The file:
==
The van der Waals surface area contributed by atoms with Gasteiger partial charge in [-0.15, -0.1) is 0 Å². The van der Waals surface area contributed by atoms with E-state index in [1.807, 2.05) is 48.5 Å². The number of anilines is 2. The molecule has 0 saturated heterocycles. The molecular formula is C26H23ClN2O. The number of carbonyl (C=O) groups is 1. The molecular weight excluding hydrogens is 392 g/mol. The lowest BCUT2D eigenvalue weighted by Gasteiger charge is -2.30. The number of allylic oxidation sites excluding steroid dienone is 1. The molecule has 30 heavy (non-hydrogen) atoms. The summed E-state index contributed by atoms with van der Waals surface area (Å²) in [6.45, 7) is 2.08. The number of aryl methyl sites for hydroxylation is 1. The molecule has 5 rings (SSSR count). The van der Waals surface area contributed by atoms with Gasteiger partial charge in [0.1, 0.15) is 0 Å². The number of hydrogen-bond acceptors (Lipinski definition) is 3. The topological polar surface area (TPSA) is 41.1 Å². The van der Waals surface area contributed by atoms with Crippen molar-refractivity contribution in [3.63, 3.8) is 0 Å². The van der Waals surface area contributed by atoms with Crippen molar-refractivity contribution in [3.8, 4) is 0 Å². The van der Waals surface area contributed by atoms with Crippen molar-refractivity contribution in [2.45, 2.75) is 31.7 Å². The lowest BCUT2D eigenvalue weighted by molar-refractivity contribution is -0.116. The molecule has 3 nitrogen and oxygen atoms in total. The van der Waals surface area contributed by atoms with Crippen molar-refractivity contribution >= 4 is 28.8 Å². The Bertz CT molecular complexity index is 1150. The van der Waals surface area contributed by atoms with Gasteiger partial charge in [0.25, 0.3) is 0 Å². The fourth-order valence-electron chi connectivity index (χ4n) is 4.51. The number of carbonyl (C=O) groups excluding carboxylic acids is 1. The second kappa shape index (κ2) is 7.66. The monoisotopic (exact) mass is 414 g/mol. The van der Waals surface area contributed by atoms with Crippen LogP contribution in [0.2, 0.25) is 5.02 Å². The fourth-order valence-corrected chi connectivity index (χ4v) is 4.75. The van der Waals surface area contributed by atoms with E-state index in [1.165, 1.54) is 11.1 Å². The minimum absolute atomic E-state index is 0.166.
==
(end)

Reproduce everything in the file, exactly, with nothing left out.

The van der Waals surface area contributed by atoms with Gasteiger partial charge in [-0.15, -0.1) is 0 Å². The van der Waals surface area contributed by atoms with E-state index in [1.807, 2.05) is 48.5 Å². The number of anilines is 2. The molecule has 0 saturated heterocycles. The molecular formula is C26H23ClN2O. The number of carbonyl (C=O) groups is 1. The molecular weight excluding hydrogens is 392 g/mol. The lowest BCUT2D eigenvalue weighted by Gasteiger charge is -2.30. The number of allylic oxidation sites excluding steroid dienone is 1. The molecule has 30 heavy (non-hydrogen) atoms. The summed E-state index contributed by atoms with van der Waals surface area (Å²) in [6.45, 7) is 2.08. The number of aryl methyl sites for hydroxylation is 1. The molecule has 5 rings (SSSR count). The van der Waals surface area contributed by atoms with Gasteiger partial charge in [0.1, 0.15) is 0 Å². The number of hydrogen-bond acceptors (Lipinski definition) is 3. The topological polar surface area (TPSA) is 41.1 Å². The van der Waals surface area contributed by atoms with Crippen molar-refractivity contribution in [3.63, 3.8) is 0 Å². The van der Waals surface area contributed by atoms with Crippen molar-refractivity contribution in [3.8, 4) is 0 Å². The van der Waals surface area contributed by atoms with Crippen molar-refractivity contribution in [2.45, 2.75) is 31.7 Å². The lowest BCUT2D eigenvalue weighted by molar-refractivity contribution is -0.116. The molecule has 3 nitrogen and oxygen atoms in total. The van der Waals surface area contributed by atoms with Crippen molar-refractivity contribution >= 4 is 28.8 Å². The Bertz CT molecular complexity index is 1150. The van der Waals surface area contributed by atoms with Gasteiger partial charge in [0.25, 0.3) is 0 Å². The fourth-order valence-electron chi connectivity index (χ4n) is 4.51. The number of carbonyl (C=O) groups excluding carboxylic acids is 1. The second kappa shape index (κ2) is 7.66. The monoisotopic (exact) mass is 414 g/mol. The van der Waals surface area contributed by atoms with Crippen LogP contribution in [0.2, 0.25) is 5.02 Å². The fourth-order valence-corrected chi connectivity index (χ4v) is 4.75. The van der Waals surface area contributed by atoms with E-state index in [1.165, 1.54) is 11.1 Å². The minimum absolute atomic E-state index is 0.166.